The B-25 is best remembered in aviation history for its use by Jimmie Doolittle in the raid over Japan in the dark early days of American involvement in World War II. In April 1942, Lt. Col. Doolittle flew the first of 16 specially modified B-25Bs off the deck of the aircraft carrier Hornet. He and his men flew bombing raids over several Japanese cities, including Tokyo.
The raid did relatively little material damage to the Japanese, but the effects on American morale were great. American morale was boosted, while that of the Japanese sank. More important was the reassignment of several Japanese fighter units to the defense of the home islands, rather than to combat in the Southwest Pacific.
For his leadership of the raid, Doolittle was promoted to the rank of Brigadier General and was awarded the Medal of Honor, the United States' highest military award. He went on to command the 12th Air Force in North Africa and, later, the Eighth Air Force in England.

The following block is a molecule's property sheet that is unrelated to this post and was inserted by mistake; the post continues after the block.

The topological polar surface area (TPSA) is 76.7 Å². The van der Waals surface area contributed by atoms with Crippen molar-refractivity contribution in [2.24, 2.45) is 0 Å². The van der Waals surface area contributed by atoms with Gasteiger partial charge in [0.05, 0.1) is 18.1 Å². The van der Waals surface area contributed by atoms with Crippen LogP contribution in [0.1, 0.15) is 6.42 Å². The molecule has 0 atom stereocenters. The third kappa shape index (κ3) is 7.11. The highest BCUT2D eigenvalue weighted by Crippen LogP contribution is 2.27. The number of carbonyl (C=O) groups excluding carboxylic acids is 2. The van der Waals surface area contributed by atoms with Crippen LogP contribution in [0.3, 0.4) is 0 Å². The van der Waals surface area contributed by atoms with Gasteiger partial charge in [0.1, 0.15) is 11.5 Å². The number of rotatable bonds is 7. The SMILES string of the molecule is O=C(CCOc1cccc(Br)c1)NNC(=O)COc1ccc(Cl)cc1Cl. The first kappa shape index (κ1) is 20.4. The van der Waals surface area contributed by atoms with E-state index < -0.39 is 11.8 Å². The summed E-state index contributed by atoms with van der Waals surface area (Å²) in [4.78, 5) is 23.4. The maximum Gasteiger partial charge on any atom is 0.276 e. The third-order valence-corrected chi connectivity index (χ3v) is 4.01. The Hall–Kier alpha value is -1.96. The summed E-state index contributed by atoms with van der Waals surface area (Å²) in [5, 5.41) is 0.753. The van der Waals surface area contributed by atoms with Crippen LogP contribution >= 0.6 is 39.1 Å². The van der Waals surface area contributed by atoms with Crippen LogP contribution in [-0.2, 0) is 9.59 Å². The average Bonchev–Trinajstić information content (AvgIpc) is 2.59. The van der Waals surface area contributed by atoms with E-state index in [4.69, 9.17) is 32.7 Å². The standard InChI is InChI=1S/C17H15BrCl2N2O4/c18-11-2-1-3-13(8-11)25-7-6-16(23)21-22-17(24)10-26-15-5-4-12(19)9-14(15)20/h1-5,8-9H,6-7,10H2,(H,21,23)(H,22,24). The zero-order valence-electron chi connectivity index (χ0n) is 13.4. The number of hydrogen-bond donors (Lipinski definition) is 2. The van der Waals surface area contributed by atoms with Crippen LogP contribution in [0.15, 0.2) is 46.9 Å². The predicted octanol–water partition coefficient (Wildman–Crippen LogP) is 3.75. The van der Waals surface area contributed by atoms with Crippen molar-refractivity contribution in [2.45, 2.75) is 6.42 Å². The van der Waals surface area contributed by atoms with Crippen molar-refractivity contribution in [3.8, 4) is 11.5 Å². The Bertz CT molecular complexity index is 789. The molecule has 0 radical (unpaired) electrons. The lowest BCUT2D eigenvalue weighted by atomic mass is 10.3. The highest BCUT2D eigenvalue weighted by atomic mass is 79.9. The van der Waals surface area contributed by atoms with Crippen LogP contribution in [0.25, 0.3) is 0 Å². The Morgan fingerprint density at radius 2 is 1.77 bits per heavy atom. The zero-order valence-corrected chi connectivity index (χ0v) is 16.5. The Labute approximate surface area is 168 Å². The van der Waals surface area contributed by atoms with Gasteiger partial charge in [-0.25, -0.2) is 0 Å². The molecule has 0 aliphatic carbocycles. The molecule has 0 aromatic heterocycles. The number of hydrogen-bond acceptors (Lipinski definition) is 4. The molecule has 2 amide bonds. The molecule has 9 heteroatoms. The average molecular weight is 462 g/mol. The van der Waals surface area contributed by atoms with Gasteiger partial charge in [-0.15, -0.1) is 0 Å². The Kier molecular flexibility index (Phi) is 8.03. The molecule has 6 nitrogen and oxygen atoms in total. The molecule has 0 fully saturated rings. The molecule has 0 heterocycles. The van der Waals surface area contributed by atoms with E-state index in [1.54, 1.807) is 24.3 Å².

The aircraft on display at Castle Air Museum did not see combat during World War II, but instead served as a test aircraft at what is now Wright-Patterson Air Force Base, Ohio. It was flown into Castle, where General Doolittle was on hand to accept it on behalf of the Museum. It has the group insignia of the 345th Bomb. Group (M), the "Air Apaches" on the tail. The 345th served in New Guinea, the Philippines and ended World War II based on Ie Shima, Okinawa